This is what Fangraphs’ lead prospect analyst Eric Longenhagen had to say about Ruiz prior to last season:

Ruiz is a slow-twitch, skills-over-tools catcher who projects to be a good everyday player. He has much better feel for contact than all but a few players in the minors, let alone the catchers. It has allowed Ruiz to get away with an overly-expansive approach. He swings at far too many pitches outside the zone, but he is so often able to get the barrel there that it hasn’t mattered, and he’s a .299 career hitter in spite of this.

As mentioned in the report, Ruiz might not have the plate discipline needed to walk enough, but unless you’re in an OBP league, that’s mainly irrelevant for fantasy purposes. Instead, his ability to make consistent contact stands out, especially if his power breakout from 2021 turns out to be legitimate. The 23-year-old only had a career .122 ISO heading into the season, meaning his ability to hit for average was going to carry his offensive skillset.

However, that changed last season. In 284 plate appearances at Triple-A, Ruiz posted an absurd .306 ISO, and a lot of it can be tied to a legitimate change in approach. After being more of a ground-ball hitter, he hit fly balls at a career-high 52% rate, while he also had a 49.6% pull rate. Thus, he should be able to manufacture every last bit of power he can, which is important for someone who might not have an exceptional amount of raw power.

Given the team’s investment in Ruiz, we’re expecting him to get close to everyday at-bats for the Nationals next season—he holds up as a solid defender, based on scouting reports. You could be getting a .270 batting average with up to 20 home runs, which is quite intriguing at a poor offensive position. In fact, assuming catchers continue to be a step behind from a batting average perspective, Ruiz’s strengths can allow you to get production there when your league mates can’t. If you decide to punt catcher early, want to get a strong catcher #2, or play in a one-catcher league, Ruiz is the perfect fit for your team.

 

Mitch Garver (MIN)

 

2021 Stats (243 PA): .256/.356/.517, 13 HR, 29 R, 34 RBI, 1 SB

ADP: 175.72 (C9)

In a lot of ways, Mitch Garver is the exact opposite of Ruiz; providing a lot of power with some whiffs. That being said, at a position where the bar for batting average is so low, that is acceptable! For Garver, his 2020 season was as forgettable as it can get. That being said, if you look at his statistics since 2019, it is easy to see the outlier:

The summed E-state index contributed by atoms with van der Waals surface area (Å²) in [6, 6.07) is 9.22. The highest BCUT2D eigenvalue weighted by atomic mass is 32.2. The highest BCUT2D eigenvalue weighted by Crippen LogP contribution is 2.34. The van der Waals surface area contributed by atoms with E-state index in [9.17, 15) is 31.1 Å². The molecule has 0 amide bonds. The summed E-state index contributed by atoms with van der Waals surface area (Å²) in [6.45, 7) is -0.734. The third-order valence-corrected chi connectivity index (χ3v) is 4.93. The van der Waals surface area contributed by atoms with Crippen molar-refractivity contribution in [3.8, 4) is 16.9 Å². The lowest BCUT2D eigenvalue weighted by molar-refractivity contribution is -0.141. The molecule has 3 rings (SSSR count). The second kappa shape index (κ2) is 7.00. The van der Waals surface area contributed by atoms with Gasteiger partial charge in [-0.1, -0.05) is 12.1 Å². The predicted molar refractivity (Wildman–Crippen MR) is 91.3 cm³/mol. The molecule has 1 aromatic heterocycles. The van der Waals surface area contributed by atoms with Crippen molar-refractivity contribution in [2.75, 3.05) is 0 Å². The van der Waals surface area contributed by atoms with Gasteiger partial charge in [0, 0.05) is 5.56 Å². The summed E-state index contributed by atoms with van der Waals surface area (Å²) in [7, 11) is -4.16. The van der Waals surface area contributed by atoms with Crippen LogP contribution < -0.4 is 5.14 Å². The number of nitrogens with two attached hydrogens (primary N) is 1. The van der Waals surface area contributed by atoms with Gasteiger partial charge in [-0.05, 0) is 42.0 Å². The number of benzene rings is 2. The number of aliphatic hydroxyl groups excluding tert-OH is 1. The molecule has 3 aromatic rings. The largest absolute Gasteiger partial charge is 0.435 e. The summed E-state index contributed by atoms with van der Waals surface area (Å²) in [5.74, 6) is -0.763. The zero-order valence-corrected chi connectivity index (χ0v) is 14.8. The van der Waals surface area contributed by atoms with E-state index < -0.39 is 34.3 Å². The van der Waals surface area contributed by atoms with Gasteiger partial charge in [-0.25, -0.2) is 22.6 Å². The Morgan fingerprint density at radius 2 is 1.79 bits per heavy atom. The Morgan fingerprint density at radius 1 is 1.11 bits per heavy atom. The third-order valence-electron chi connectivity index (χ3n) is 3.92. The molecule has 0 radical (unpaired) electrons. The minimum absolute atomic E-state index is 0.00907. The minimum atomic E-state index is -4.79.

Mitch Garver Stats By Year

Plus, 2020 was only 81 plate appearances, so it was easy to write that season off heading into 2021, though not everyone did; he went from being the 5th catcher drafted prior to the 2020 NFBC Main Event, to the 11th catcher being drafted prior to 2021, per rotoholic.com. Then, his stock fell down further after missing time due to multiple injuries; as he put it to Betsy Harlfand of the Pine Journal, his season was “wrecked” due to these injuries.

Garver may have been limited to 243 plate appearances, but those plate appearances were very strong. He posted a 17.4% barrel rate, lowered his ground-ball rate to 31.2%, and only had 0.7% of his batted balls qualify as weak contact. With a pull rate of 51.4%, he’s rightfully getting the most out of his extreme raw power, which can not be overstated- 29.7% of his batted balls were either classified as a barrel or solid contact, which is absurd. His passiveness is going to lead to strikeouts, lowering the batting average upside, but the power is 100% legitimate.

The main concern with Garver is his playing time. Not only has he not been able to stay healthy, but he’ll split some reps with Ryan Jeffers. That being said, the team still clearly has preferred him when healthy, and his offense is good enough to get playing time at first base and designated hitter. Meanwhile, even if he can just get to 400 plate appearances, he’s going to provide plenty of counting stats. For perspective, prorating his statistics last year to 406 plate appearances, what projections have him at, would have him exceeding 20 home runs, while the limited at-bats also prevent him from being a drag in the batting average department. That being said, his projected .238 batting average from the ATC projections still is acceptable given the position he plays for, especially if he’s making up for it with power.

Garver isn’t the sexiest of picks and comes with a little downside based on his previous playing time totals. However, the bar is low for the amount of plate appearances he needs to accumulate strong counting statistics for the position, as his power is as strong as it gets for a catcher. As a sleeper starting catcher in one-catcher leagues or your second catcher in two-catcher leagues, he’s an optimal target. This is a player whose ADP is currently on the rise, so if you want him, you better buy in now!

 

Photos by Peter Joneleit & Dustin Bradford/Icon Sportswire | Adapted by Michael Packard (@artbyMikeP on Twitter & IG)